Furthermore, “government solicitations which include ICT will specify accessibility requirements, indicating which provisions are required to ensure the deliverable is accessible. A VPAT is a good way to address the accessibility requirements defined in the solicitation. We recommend that vendors generate a VPAT for any ICT that’s intended to be marketed to the federal government. Use the VPAT to make specific statements in simple recommended language to demonstrate how the features and functional characteristics of your product meet the Revised 508 Standards.”
Currently, the Information Technology Industry Council provides the VPAT as a “Microsoft Word file that can be used as is or reproduced in other formats.”
As identified above, documenting compliance in a proprietary, non-machine-readable format such as Word makes an already cumbersome process even more so. For product developers, it essentially relegates the VPAT to a requisite checklist annoyance that significantly impedes modernization and innovation.
To make the VPAT more desirable and easily integrated into the compliance process, the solution is to shift to a non-proprietary, machine-readable format. The YAML-based Jekyll VPAT created by Ben Balter, senior technical program manager at GitHub, is a great example of this.
Such a machine-readable format can then be easily incorporated into the compliance-as-code process and repurposed by others. By taking that approach, we eliminate an emphasis on format and instead focus solely on the data needed to process the VPAT. Digital product developers and compliance and accessibility professionals will save unimaginable amounts of time, money and energy.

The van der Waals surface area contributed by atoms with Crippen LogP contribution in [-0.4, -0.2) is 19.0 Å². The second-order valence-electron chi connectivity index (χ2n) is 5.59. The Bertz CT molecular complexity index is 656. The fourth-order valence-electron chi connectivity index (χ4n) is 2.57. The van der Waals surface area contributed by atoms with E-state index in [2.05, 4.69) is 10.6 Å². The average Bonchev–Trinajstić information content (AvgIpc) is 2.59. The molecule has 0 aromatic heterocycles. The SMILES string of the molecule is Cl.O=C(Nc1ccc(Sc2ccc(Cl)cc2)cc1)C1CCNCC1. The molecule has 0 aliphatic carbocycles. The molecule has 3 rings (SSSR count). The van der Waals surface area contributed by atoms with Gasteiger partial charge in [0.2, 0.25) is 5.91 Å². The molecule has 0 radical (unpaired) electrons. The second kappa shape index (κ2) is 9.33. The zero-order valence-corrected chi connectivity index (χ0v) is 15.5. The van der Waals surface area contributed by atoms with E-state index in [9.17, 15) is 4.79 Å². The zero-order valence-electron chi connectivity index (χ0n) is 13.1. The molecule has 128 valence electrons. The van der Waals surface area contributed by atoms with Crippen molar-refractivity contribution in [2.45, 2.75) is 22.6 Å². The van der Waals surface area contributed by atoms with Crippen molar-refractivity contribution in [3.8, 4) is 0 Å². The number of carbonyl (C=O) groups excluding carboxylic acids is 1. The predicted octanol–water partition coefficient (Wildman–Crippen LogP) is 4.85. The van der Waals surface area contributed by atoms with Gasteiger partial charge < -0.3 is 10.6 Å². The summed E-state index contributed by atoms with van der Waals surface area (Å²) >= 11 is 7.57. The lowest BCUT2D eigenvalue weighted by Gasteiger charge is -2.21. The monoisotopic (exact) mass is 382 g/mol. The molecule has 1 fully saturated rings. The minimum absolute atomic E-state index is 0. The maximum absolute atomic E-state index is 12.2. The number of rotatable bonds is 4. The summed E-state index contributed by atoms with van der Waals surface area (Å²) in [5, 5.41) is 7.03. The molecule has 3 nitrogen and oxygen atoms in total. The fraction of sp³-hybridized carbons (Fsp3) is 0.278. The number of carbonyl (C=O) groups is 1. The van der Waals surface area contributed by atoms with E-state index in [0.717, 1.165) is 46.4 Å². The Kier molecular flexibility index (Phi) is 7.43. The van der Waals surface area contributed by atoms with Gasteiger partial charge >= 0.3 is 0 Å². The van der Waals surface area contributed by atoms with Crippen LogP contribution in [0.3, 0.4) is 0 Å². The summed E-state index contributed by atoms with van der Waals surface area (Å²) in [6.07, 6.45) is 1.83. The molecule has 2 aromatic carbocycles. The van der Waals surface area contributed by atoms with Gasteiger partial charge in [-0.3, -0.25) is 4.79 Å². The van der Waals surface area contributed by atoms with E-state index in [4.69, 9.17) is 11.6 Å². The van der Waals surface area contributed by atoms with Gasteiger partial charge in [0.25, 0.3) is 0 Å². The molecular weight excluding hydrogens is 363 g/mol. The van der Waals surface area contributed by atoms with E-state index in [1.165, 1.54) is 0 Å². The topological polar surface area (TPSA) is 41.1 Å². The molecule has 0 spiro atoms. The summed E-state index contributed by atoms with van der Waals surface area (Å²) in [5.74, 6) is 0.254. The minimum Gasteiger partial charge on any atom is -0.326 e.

Compliance doesn’t equal accessibility (and vice versa)
Although compliance is a noble requirement -- and an unavoidable reality for federal agencies and their industry partners -- we must remember that it isn’t a substitute for true security or accessibility.
As the Information Technology Industry Council says: “While a VPAT can be an essential aid in assessing the availability of ICT products with accessibility features, it is important to note that, even in cases where a product conforms to relevant standards and technical specifications, an end user may still encounter difficulties utilizing it due to the nature or severity of his or her disability. On the other hand, a product that may not fully conform to all technical requirements may still be perfectly accessible to an end user who has a disability but does not need a particular accessibility feature -- e.g., a large-button telephone handset for an individual with a hearing disability.”
Baking VPAT into the code-as-compliance process isn’t a panacea. But it is a humble beginning to prioritizing accessibility and making a cumbersome process less so. By shifting the mindset and approach to one of open principles, machine-readable accessibility can become equally important to security in the compliance process.
By doing this, we move closer to truly protecting and serving everyone.
Luke Fretwell is a member of the CIvicActions Accessibility team and is CEO of ProudCity.